Tuesday, February 3, 2009

Scalia on 2000: 'Get over it'

WEST PALM BEACH — Eight years after he and four of his U.S. Supreme Court colleagues effectively decided the 2000 presidential election, Justice Antonin Scalia visited this hotbed of recount passion Tuesday and was asked to reflect on the momentous Bush vs. Gore decision.

"My response to that is always: Get over it," Scalia told a packed Forum Club of the Palm Beaches luncheon.

Alternating between earthiness and erudition, Scalia laid out his "originalist" approach to the Constitution during a 40-minute speech, mixed it up with audience members in a question-and-answer session, then promoted his recent book, Making Your Case: The Art of Persuading Judges.

The book promotion led Florida Atlantic University student Sarah Jeck to ask Scalia if the Supreme Court's opposition to having its proceedings televised was "vitiated" by, among other things, "Supreme Court justices going out on book tours."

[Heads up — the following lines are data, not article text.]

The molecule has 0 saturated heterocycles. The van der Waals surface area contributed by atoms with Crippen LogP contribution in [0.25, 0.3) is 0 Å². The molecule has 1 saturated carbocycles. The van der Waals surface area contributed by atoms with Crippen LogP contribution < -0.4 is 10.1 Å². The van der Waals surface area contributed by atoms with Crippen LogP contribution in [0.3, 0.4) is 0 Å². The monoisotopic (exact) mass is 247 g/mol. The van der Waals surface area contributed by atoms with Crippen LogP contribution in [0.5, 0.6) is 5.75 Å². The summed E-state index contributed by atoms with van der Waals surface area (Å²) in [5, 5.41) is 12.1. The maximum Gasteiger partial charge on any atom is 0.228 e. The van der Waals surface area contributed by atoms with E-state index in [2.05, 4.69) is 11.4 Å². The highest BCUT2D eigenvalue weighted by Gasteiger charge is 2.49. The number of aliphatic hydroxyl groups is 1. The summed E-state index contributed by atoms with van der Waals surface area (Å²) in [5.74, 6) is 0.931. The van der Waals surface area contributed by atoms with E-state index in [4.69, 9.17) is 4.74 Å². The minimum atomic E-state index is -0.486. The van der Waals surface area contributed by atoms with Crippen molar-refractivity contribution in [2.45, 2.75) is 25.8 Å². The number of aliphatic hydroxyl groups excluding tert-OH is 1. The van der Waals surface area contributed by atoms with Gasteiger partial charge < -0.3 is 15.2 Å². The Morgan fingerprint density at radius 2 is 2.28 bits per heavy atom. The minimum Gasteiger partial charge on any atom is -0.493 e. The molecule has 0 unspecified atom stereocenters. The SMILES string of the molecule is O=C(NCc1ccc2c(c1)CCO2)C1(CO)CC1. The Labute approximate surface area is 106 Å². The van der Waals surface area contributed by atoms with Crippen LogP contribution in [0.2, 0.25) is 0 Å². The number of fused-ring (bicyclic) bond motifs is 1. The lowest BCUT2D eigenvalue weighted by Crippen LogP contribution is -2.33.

Her question drew laughter and applause from the crowd of about 730, but Scalia wasn't amused.

"That's a nasty, impolite question," Scalia said before moving on to another query.

Later, however, Scalia addressed Jeck's question, saying he originally favored televising Supreme Court proceedings when President Reagan appointed him in 1986. But he said he has come to believe that "most people will only see 30-second takeouts" that would not give a true impression of the court.

"Why should I be a party to the miseducation of the American people?" Scalia said.

The event was co-sponsored by the Palm Beach County Bar Association and drew several of the county's judges.

Scalia was part of a 7-2 high court majority that ruled in December 2000 that a recount ordered by the Florida Supreme Court was unconstitutional because different counties used different standards to judge ballots. He was then on the prevailing side of the more controversial 5-4 ruling to end the recount - which he called a "charade" - rather than try to correct it and continue.

(Source : Palm Beach Post)

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